Walt Zable was a California treasure, an innovator whose business, philanthropy and volunteer work benefited legions for more than 60 years. But this self-made "man's man" never forgot the small Virginia college where he was a football All-American, served on the Board of Visitors and met his bride.
Zable died last weekend. He was 97 years young, but his legacy will endure far longer at the College of William and Mary.
"Throughout all these years, Walt's annual support of the college, and especially football, was very significant," said Bobby Dwyer, William and Mary's lead fundraiser for athletics. "At our times of greatest need, that's when Walt would be the most generous. … He would always step forward and say, 'Tell me what you need, and I'll do the best I can.' "
That he did, and then some. Moreover, Zable's generosity extended far beyond annual giving.
In 1990, he bequeathed the school $10 million, $5 million to endow football scholarships, $2.5 million for graduate fellowships and $2.5 million to be used at the board's discretion. Hence the name: Zable Stadium.
A decade later, he donated more than $3 million toward the Laycock Center, the $11-million football support complex rightfully named for long-time coach Jimmye Laycock. The building opened in 2008.
"Just something you have to have," Laycock said. "Kind of like your profession. If you didn't have a computer, you might be in trouble. It enables us to be able to do the business we need to do."
Zable jetted in from his San Diego home for the dedication, holding court with any and all who cared to talk. Laycock keeps a picture of him from the event in his office.
"He appreciated what we did," Laycock said. "He appreciated the way we did things. He was very proud of his relationship with William and Mary, and William and Mary football."
A 93-year-old traveling across the country? We should all be so lucky.
But Zable was, by all accounts, a marvel, nearly as active in his mid-90s as he was a half-century earlier. He exercised daily and continued to head Cubic Corp., the technology firm he founded in 1951 and turned into a billion-dollar business that, according to the San Diego Union-Tribune, employs 7,800.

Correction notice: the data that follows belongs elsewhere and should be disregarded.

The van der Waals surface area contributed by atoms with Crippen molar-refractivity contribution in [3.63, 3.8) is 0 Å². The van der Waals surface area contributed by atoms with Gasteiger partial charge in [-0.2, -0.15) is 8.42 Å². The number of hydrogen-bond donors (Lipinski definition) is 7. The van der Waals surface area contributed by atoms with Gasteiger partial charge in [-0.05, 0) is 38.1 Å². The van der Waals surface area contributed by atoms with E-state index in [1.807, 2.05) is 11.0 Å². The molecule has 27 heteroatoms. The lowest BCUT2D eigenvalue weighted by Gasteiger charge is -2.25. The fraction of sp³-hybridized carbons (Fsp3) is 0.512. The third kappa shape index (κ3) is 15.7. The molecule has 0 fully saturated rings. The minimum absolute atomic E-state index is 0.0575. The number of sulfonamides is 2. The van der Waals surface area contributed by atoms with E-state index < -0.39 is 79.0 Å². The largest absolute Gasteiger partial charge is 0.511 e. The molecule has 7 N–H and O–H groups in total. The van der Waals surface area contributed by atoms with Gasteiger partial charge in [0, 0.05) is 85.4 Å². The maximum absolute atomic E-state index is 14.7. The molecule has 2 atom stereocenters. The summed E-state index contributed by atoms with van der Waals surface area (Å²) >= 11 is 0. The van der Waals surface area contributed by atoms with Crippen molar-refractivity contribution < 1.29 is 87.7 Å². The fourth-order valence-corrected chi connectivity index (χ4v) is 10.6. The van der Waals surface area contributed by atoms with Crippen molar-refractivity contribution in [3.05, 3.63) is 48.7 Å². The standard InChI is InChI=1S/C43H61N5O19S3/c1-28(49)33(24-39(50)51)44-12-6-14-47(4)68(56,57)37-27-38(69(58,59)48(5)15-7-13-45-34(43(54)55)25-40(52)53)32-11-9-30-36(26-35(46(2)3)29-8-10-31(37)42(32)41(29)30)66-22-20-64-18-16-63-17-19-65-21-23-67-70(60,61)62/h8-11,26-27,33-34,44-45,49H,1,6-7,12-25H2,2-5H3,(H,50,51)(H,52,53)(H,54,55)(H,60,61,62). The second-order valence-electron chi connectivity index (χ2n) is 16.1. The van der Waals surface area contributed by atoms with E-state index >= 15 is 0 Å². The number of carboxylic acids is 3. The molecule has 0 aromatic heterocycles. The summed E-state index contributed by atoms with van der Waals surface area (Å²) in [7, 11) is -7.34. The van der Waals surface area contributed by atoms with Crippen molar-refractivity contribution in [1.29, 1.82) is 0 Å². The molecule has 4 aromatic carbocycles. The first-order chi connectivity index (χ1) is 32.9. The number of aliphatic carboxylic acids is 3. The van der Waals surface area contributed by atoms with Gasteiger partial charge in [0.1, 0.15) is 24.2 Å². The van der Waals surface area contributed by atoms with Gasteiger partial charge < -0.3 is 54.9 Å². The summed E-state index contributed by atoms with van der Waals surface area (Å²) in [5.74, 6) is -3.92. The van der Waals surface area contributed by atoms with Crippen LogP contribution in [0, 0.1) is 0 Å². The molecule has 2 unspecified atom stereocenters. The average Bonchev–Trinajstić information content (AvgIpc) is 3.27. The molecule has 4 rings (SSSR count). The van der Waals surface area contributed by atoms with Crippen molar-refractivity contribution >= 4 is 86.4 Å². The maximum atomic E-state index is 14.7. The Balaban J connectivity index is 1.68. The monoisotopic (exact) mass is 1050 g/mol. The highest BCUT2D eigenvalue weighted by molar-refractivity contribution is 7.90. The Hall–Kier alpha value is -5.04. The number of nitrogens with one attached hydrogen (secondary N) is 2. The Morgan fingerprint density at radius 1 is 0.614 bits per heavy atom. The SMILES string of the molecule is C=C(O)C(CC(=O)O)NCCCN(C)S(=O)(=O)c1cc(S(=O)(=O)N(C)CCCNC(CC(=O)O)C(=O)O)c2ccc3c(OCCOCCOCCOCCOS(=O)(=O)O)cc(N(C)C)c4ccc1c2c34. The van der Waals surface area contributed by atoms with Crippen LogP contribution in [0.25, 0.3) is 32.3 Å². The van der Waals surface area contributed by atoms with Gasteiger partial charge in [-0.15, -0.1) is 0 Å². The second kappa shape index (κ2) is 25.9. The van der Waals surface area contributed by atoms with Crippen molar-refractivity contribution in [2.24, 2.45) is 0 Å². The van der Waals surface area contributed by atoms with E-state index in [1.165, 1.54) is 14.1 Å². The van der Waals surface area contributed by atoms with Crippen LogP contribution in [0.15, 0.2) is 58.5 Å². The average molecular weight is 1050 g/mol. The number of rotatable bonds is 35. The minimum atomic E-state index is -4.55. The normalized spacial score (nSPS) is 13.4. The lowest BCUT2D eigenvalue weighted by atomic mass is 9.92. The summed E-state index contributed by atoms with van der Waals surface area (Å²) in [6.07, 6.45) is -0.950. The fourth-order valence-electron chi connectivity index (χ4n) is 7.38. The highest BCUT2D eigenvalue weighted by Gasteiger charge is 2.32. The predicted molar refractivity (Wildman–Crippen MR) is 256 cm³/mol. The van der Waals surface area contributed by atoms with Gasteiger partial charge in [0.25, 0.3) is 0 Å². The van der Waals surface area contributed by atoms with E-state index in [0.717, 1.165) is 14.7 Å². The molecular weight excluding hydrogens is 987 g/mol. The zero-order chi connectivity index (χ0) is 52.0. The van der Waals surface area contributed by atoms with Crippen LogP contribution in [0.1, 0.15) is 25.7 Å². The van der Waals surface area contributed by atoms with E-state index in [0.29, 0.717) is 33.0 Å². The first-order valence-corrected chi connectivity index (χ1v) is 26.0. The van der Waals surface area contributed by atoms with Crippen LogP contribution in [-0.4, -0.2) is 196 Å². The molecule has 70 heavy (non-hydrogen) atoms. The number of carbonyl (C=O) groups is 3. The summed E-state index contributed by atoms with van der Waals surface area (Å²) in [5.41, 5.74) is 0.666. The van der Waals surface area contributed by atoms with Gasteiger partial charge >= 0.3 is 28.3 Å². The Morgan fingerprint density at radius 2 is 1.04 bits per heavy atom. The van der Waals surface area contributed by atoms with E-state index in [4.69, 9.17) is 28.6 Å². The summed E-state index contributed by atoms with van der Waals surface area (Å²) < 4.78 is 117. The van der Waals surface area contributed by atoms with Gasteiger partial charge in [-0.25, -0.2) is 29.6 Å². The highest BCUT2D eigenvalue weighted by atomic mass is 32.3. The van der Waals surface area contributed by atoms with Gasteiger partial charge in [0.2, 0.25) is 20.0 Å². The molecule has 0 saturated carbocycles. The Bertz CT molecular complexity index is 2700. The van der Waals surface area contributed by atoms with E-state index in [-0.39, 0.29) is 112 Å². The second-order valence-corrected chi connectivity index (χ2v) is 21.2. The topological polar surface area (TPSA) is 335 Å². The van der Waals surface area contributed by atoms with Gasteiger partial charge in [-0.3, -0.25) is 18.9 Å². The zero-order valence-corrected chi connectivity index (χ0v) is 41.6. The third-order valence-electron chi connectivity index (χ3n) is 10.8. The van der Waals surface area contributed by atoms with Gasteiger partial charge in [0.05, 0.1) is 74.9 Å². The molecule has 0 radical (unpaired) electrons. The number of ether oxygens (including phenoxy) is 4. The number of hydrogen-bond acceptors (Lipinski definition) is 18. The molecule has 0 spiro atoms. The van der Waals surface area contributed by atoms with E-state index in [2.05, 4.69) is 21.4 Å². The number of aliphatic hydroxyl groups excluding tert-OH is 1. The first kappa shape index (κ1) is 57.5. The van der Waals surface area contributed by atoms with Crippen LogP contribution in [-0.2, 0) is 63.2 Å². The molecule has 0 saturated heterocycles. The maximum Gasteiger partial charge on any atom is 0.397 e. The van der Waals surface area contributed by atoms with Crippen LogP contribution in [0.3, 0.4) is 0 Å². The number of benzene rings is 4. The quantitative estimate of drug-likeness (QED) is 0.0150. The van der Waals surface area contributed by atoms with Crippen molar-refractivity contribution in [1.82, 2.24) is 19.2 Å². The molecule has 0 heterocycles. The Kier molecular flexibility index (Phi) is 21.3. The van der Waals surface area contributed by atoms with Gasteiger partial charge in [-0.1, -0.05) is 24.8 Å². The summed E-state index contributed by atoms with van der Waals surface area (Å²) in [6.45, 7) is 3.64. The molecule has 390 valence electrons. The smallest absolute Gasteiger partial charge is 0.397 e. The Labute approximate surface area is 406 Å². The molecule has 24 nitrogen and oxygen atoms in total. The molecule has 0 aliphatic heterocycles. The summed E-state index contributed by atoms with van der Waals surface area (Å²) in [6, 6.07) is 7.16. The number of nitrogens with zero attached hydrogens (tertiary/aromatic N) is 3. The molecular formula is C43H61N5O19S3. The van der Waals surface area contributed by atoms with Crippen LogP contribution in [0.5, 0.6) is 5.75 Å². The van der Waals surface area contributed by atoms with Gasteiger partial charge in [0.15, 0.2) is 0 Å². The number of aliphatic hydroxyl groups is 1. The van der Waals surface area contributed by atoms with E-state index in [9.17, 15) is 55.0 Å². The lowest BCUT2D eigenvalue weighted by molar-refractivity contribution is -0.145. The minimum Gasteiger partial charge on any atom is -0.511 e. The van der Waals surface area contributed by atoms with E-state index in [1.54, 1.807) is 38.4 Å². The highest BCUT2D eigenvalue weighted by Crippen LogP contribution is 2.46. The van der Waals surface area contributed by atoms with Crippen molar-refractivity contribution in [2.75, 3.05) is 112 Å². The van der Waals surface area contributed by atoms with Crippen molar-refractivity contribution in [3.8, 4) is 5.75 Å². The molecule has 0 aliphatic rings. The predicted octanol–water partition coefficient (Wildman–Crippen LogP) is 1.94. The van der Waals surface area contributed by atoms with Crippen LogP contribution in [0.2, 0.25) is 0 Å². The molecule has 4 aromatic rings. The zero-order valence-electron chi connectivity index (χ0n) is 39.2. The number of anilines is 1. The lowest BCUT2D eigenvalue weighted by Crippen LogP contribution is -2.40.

"Exercise is the best medicine," Zable told the paper in 2006. "But it's hard and takes effort. It's easier to just stay in bed. But once you start exercising, and that blood starts flowing, you feel great."
Laycock knows first-hand how sharp Zable was.
They played golf together — the San Diego paper reported Zable shooting a 79 at age 71 in a round with Arnold Palmer at San Francisco's renowned Olympic Club, site of last month's United States Open. Zable also delighted in talking football with Laycock.
"He and Sid Gillman were really close friends," Laycock said, referencing the late Hall of Fame coach. "He knew football, and of course like a lot of guys, he had his pet peeves. Poor tackling was one of his."
A 1937 William and Mary graduate, Zable played well before the advent of mass substitutions and spread offenses. His football was more about the basics.
"He was a man's man," Laycock said. "Self-made and smart and tough."
Those traits were evident in Cubic, an industry leader in combat training systems for the military and in automated fare collection for mass transit. Such products seem natural for someone who studied math and physics — he also found time to court Betty Virginia Carter — at William and Mary.
"He was fascinating to listen to, how he started the company and all the different things they were involved in," Dwyer said. "Any time I go through the E-ZPass when I'm driving, I think of Walt. Or, if you get on the subway in New York, D.C., or Boston, the fare cards, that's Cubic.
"His company under his leadership was so innovative and impacted so many."
A Boston native, Zable was also an activist. He was a trustee at the University of San Diego, and a theater at the city's Air & Space Museum carries his name. He volunteered for the National Football Foundation and College Football Hall of Fame.
"Why would I retire?" Zable said in a Union-Tribune story marking his 90th birthday. "What would I do."
Zable turned 97 on Father's Day and hosted a party at his home. He was in "great spirits" and "his mind, as usual, was sharp as a tack," a friend, Robert Sullivan, told the San Diego paper.
That is precisely how Laycock, Dwyer and the William and Mary community remember Walt Zable.
"He left a lasting impression," Dwyer said, "on America as well as William and Mary."